The question of how negative individual behavior affects the workplace has received considerable attention over the past few years. And it’s good that it should do so, for at least two reasons.
First, the adage that a single bad apple can spoil the whole barrel is nowhere more irritatingly true than in an organization where the rest of us apples are just trying to get the work done. And the moral is more than that a single bad actor can obstruct and distract the rest of us; it’s that in the vicinity of such a one others can turn bad as well – and in the vicinity of those more still. This is why this issue is so important to managers.
Second, the increasingly widespread acknowledgment that it is a prominent and vital problem confronted by people at all levels in an organization serves as an antidote to many of the mono-dimensional depictions of organizational culture as the product of individual leaders – or, to be sure, of individual leaders as the only valid focus of our attention for the development of harmonious and productive workplaces. Bad apples don’t seem to subscribe to the whole leadership/followership narrative, perhaps delivering themselves of their only service by thus casting its previously unchallenged validity in to doubt.
Nick McCormick’s wonderful new book, Acting Up Brings Everyone Down: The Impacts of Childish Behavior in the Workplace, addresses the issue of unproductive individual behavior in the workplace in a manner that engagingly and comprehensively addresses both of these perspectives. Moreover, Nick introduces, illustrates, and addresses the problem as more than just the product of inherently bad actors, but – potentially, at least – of all of us in our weaker or less thoughtful moments.
Using, as he did in his previous book Lead Well and Prosper (see review here), the characters of “Joe,” “Wanda,” and others from his blog, Nick walks us through a series of common negative – childish, even – behaviors we all will confess we are sometimes tempted to succumb to in various aspects of our lives. He then offers unmistakable elaborations and illustrations of not only how these temptations are problematic at work, but of how we all are vulnerable to exhibiting them there at one time or another. Having established what these examples are together with our individual relationships to them, each is then followed with refreshingly clear and frank advice and recommendations.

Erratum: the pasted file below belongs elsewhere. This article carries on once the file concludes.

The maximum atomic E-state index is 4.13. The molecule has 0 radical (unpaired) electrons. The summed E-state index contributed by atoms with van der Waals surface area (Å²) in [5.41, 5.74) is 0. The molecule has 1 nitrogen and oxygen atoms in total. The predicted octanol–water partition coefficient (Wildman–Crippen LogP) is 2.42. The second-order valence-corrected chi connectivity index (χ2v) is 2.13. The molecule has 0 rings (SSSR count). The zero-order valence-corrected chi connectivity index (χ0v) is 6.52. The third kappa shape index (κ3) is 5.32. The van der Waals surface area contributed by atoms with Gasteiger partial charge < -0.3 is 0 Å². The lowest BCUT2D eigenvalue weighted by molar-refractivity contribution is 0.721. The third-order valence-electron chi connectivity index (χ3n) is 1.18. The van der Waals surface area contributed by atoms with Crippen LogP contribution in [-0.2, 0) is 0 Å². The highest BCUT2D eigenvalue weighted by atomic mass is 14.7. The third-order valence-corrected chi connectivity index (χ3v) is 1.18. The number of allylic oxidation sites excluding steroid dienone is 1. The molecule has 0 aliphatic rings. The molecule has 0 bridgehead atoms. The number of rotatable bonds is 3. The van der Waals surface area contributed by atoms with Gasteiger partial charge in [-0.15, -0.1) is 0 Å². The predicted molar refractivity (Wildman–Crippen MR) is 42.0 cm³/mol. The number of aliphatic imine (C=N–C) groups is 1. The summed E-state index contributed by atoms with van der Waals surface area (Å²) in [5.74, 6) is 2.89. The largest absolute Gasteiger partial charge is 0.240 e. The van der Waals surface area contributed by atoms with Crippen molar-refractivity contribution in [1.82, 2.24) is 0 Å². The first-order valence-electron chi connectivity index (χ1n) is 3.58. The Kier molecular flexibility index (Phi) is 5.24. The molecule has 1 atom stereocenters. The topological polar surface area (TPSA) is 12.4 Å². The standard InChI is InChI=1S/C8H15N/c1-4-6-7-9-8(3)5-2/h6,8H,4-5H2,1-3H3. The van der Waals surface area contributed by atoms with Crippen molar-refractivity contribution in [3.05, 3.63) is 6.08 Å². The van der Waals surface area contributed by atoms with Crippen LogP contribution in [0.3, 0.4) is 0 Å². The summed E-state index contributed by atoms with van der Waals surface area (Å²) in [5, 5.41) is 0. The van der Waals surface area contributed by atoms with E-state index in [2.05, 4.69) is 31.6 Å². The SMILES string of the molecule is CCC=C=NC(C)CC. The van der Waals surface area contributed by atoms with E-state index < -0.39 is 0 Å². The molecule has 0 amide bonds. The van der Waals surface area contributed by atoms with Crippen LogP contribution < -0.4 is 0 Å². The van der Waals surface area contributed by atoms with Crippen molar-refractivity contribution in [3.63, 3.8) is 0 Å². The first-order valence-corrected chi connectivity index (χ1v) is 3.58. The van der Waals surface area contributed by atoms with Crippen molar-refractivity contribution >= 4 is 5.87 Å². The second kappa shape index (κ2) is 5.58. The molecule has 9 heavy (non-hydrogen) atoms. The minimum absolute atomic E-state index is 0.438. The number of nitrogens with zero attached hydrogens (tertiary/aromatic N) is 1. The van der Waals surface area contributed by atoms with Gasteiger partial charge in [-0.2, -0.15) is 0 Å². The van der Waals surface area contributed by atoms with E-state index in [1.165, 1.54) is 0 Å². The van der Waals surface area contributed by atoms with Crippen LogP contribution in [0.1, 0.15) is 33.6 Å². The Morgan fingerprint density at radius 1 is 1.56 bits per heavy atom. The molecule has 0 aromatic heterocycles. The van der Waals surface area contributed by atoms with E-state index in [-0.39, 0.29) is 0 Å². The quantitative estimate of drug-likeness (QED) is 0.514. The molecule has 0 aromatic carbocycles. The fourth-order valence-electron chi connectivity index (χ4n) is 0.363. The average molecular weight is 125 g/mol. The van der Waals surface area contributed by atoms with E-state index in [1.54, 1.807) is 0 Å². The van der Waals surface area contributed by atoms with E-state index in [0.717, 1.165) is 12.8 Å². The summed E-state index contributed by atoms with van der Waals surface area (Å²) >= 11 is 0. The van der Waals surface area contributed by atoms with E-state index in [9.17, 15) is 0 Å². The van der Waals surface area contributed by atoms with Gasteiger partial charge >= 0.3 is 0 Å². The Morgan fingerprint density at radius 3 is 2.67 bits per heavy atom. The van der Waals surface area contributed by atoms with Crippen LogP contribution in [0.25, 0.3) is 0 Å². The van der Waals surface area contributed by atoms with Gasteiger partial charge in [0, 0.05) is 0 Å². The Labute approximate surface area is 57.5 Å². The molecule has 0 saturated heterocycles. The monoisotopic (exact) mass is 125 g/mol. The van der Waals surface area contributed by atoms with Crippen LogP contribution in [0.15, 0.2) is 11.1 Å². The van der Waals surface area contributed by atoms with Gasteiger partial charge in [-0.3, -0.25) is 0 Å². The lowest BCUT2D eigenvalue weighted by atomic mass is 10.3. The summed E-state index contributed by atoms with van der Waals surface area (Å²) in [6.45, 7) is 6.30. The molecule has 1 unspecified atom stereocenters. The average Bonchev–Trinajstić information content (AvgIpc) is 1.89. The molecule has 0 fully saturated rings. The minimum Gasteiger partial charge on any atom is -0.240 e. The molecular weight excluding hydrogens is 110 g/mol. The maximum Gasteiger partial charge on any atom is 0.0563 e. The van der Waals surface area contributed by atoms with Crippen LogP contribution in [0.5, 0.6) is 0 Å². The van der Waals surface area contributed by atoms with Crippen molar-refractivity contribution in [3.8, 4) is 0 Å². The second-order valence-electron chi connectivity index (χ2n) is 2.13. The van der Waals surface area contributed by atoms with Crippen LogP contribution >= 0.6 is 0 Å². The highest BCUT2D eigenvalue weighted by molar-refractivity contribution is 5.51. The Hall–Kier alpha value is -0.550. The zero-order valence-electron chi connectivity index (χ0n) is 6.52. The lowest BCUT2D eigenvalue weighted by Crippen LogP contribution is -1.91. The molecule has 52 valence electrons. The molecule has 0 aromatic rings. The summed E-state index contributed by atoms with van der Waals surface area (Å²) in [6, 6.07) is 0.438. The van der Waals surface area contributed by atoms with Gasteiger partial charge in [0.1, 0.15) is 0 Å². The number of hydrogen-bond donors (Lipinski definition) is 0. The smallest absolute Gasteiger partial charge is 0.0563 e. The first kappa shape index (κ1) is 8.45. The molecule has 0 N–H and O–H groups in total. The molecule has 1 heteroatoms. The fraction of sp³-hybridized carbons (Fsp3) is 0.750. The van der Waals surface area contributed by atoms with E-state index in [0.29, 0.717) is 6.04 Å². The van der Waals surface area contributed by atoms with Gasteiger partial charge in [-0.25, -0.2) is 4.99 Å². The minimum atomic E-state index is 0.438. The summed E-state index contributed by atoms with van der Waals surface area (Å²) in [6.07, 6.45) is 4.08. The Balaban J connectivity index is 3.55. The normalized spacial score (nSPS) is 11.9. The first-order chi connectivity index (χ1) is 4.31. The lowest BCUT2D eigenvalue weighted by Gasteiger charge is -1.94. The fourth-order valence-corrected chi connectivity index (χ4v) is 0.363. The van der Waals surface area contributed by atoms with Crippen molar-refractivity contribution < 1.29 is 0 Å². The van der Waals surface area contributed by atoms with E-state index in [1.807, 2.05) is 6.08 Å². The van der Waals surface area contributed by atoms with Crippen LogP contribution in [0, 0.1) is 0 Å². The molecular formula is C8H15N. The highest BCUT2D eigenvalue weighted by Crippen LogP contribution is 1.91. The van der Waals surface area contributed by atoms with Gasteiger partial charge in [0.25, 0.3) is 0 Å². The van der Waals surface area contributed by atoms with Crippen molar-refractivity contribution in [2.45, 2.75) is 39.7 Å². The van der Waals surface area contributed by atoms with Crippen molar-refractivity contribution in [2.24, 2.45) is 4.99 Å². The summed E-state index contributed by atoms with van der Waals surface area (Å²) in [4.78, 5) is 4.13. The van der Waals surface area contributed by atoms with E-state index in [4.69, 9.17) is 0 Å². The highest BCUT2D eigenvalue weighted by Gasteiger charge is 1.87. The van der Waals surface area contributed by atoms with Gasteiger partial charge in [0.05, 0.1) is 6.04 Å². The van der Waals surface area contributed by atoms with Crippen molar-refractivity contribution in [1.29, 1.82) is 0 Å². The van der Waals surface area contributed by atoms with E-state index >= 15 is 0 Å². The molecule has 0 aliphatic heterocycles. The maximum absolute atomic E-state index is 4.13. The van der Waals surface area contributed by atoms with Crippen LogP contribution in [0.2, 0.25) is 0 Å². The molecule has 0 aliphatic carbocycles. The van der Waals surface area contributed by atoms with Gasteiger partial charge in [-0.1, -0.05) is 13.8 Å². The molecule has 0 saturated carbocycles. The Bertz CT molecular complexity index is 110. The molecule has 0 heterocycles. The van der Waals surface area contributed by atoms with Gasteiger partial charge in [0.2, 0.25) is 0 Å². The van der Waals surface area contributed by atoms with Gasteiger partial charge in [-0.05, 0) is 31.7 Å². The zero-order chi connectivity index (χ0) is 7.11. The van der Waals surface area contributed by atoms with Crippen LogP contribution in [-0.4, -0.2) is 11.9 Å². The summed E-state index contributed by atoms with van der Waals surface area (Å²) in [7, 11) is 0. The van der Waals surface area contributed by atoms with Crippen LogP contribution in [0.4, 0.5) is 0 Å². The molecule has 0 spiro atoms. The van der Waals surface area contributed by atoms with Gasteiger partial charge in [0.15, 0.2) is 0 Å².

The treatment is friendly, honest, and inescapably engaging. It’s like a conversation with a trusted friend or mentor, one that leaves you open to a more candid assessment of the motives behind your own actions at work, and better equipped to meaningfully – sympathetically – understand and deal with those of your colleagues.
Another gem by Nick McCormick – get your copy of Acting Up today.
Today’s tip: Speaking of the motives behind our questionable behaviors at work, please see this WSJ column about why the criminal prosecutions of options back-daters have been misplaced. The author is correct. But the problem with back-dating isn’t that it might be a crime; it’s that it reflects the unaccountability inherent in modern corporate governance. It is shareholders – not prosecutors – who should be going after these offenders.
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